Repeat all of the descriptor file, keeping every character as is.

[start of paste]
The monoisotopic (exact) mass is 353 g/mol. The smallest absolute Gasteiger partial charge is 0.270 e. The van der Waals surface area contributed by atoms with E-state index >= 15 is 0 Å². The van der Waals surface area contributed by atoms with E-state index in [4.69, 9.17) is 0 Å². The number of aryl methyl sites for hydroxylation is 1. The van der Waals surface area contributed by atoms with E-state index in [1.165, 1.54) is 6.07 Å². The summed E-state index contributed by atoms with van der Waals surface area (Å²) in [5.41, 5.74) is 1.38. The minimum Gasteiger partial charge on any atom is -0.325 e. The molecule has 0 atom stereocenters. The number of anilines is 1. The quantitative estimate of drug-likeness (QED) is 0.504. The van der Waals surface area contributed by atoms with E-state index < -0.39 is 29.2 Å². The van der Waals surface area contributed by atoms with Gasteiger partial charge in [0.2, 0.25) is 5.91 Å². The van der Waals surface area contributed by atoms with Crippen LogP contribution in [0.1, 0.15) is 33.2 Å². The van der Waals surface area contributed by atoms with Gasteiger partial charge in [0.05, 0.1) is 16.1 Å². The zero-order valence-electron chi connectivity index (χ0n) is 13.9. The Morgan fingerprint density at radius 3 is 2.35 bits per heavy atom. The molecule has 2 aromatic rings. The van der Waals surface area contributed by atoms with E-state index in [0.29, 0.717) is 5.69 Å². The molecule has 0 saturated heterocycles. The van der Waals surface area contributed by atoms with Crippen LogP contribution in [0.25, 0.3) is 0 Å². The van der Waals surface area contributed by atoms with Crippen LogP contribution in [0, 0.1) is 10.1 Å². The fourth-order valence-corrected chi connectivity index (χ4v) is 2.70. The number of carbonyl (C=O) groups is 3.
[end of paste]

The monoisotopic (exact) mass is 353 g/mol. The smallest absolute Gasteiger partial charge is 0.270 e. The van der Waals surface area contributed by atoms with E-state index >= 15 is 0 Å². The van der Waals surface area contributed by atoms with E-state index in [4.69, 9.17) is 0 Å². The number of aryl methyl sites for hydroxylation is 1. The van der Waals surface area contributed by atoms with E-state index in [1.165, 1.54) is 6.07 Å². The summed E-state index contributed by atoms with van der Waals surface area (Å²) in [5.41, 5.74) is 1.38. The minimum Gasteiger partial charge on any atom is -0.325 e. The molecule has 0 atom stereocenters. The number of anilines is 1. The quantitative estimate of drug-likeness (QED) is 0.504. The van der Waals surface area contributed by atoms with E-state index < -0.39 is 29.2 Å². The van der Waals surface area contributed by atoms with Gasteiger partial charge in [0.2, 0.25) is 5.91 Å². The van der Waals surface area contributed by atoms with Crippen LogP contribution in [0.1, 0.15) is 33.2 Å². The van der Waals surface area contributed by atoms with Gasteiger partial charge in [0.05, 0.1) is 16.1 Å². The zero-order valence-electron chi connectivity index (χ0n) is 13.9. The Morgan fingerprint density at radius 3 is 2.35 bits per heavy atom. The molecule has 2 aromatic rings. The van der Waals surface area contributed by atoms with E-state index in [0.29, 0.717) is 5.69 Å². The molecule has 0 saturated heterocycles. The van der Waals surface area contributed by atoms with Crippen LogP contribution in [0.25, 0.3) is 0 Å². The van der Waals surface area contributed by atoms with Crippen LogP contribution in [0, 0.1) is 10.1 Å². The fourth-order valence-corrected chi connectivity index (χ4v) is 2.70. The number of carbonyl (C=O) groups is 3.